With the sun veiled by a few wispy clouds that seem just overhead, songbirds perch somewhere high among the powdery blue-green needles of a lone Douglass fir that anchors the hillside and shades a weather beaten red picnic table. The thin, dry air hardly betrays the factual eighty-degree mark on the oversized dial of a crusty old plastic thermometer reporting from its post nailed into the trunk of the tree. The scene overlooks the brittle valley beyond, laden with barrel cacti, piñon pine, and juniper; cutting the view short is a long, dusty greenhouse structure surrounded by a dense over story of legumes, apples, cherries, mulberries, plums, apricots, and the odd grape vine rambling up a west facing wall.

On the south side of the house, inside one of several greenhouses, there’s an enormous fig tree weaving itself overhead and keeping the side of the house cool. It’s an awe-inspiring specimen with a base the girth of a barrel, and, fortunate timing for us, dripping with fruit; it was easy to understand why this individual was encouraged to consume two thirds of an entire greenhouse. Considering that this was planted, among many other fruiting trees, in the mid nineties, a mere two decades later the mature biology cultured is a stunningly verdant oasis amidst the otherwise parched, reddish-burnt-orange Rocky Mountain hillsides. The contrast is electric.

Sitting around this table, it’s easy for a visitor to marvel at how utterly transformed things are today but not as easy to imagine the steps in the thirty-year timeline. The dense foliage of the food forest is spotted with fruits while most of the lush green understory is a collection of nitrogen fixing, nutrient accumulating plants, vegetables and flowering herbs. There’s not a bare patch of soil in sight and hardly a crevice of open space that isn’t a footpath or some egress.

We ask how he’s been able to accomplish all this, that is to say, the edible paradise, without becoming overwhelmed by everything. Osentowski thoughtfully surveys his landscape as his fingers aimlessly work at a bottle cap wedged long ago in a hollowed out knot in the table top, “If you embrace the natural world, take it in, it brings you in and then you are no longer alone. We have this chaotic world out there where we are on the cell phone, or the internet, or always intensely getting from one meeting or email to the next. When you are in a forest garden, you are in a natural system, and when you work in a forest garden there’s no one thing that you do. There are many different activities throughout the day and it’s healing. I like to think that you don’t work real hard and then go down to the Yoga studio, you should be able to do your Yoga while you’re doing your gardening.”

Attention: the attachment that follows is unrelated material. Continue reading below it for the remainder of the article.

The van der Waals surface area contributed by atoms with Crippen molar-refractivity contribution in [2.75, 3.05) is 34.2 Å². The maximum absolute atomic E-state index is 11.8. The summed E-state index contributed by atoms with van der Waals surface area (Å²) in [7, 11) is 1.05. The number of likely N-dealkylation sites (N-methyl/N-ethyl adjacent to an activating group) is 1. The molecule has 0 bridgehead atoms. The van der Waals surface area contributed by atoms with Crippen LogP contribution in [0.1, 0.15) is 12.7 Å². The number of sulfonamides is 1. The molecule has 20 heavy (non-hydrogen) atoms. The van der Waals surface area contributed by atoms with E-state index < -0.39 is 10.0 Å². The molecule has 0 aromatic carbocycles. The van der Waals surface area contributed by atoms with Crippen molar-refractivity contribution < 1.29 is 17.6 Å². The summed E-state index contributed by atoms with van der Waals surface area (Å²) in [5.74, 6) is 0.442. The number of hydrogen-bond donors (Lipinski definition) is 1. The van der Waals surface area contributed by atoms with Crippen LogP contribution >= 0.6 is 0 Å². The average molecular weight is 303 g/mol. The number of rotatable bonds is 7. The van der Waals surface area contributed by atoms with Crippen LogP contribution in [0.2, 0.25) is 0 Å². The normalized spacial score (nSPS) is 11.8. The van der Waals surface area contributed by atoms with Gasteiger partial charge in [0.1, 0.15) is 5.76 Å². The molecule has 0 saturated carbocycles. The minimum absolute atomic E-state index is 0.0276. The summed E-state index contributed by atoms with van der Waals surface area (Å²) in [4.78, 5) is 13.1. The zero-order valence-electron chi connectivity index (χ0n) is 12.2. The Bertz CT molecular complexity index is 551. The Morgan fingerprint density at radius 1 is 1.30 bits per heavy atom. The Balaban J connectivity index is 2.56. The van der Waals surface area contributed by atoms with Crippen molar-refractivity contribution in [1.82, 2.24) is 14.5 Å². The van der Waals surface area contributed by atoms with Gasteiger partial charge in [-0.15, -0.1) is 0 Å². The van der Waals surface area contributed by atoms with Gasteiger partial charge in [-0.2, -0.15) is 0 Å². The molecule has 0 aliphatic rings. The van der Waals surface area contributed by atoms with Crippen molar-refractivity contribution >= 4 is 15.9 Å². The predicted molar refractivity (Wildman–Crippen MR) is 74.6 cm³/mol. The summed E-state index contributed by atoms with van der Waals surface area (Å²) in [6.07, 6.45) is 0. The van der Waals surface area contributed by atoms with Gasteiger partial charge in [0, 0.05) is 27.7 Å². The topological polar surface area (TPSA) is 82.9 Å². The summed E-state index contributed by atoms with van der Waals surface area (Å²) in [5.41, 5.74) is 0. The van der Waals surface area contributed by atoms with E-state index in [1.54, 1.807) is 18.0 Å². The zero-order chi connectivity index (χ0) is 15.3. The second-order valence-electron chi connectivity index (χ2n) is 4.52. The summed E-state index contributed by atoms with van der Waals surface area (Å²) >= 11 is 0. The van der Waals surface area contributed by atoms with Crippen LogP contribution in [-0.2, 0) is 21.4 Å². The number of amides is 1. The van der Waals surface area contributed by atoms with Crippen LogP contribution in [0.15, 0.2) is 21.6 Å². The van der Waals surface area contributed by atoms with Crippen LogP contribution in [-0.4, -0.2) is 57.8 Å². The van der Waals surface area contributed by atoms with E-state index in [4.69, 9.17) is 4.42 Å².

The bees in the lambs ear near the SW corner of the Mana greenhouse. Photo by Christopher Behr

The soil here is carbon rich organic matter with hundreds of thousands of tiny organisms, the trees are filled with birds feeding from the garden, the rabbits and chickens forage on fodder, the insects and pollinators diversify genetic material, they are all working together in this system.

Although, there’s much more to this than habitat alone, it’s taking carbon back from the atmosphere and making a food web of life in the process. As far as carbon sequestration goes, consider that the average carbon content of dry wood weight from trees is 50% and the average carbon content of organic matter in a healthy, productive garden soil is around 60%, imagine what would happen if even half the world population of 7.5 billion people started embracing these principles and planted more perennial gardens. As a species, we could feed ourselves, solve climate change, not destroy the rest of life on Earth and do it all well within one generation.



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Mollison, B. (1988). Permaculture, A Designers’ Manual. 190, 200.

Tagari Publications, Sisters Creek, Tasmania, Australia 7325.


Matthews, G. (1993). The Carbon Content of Trees, Forestry

Commission Technical Paper 4. Forestry Commission, Edinburgh.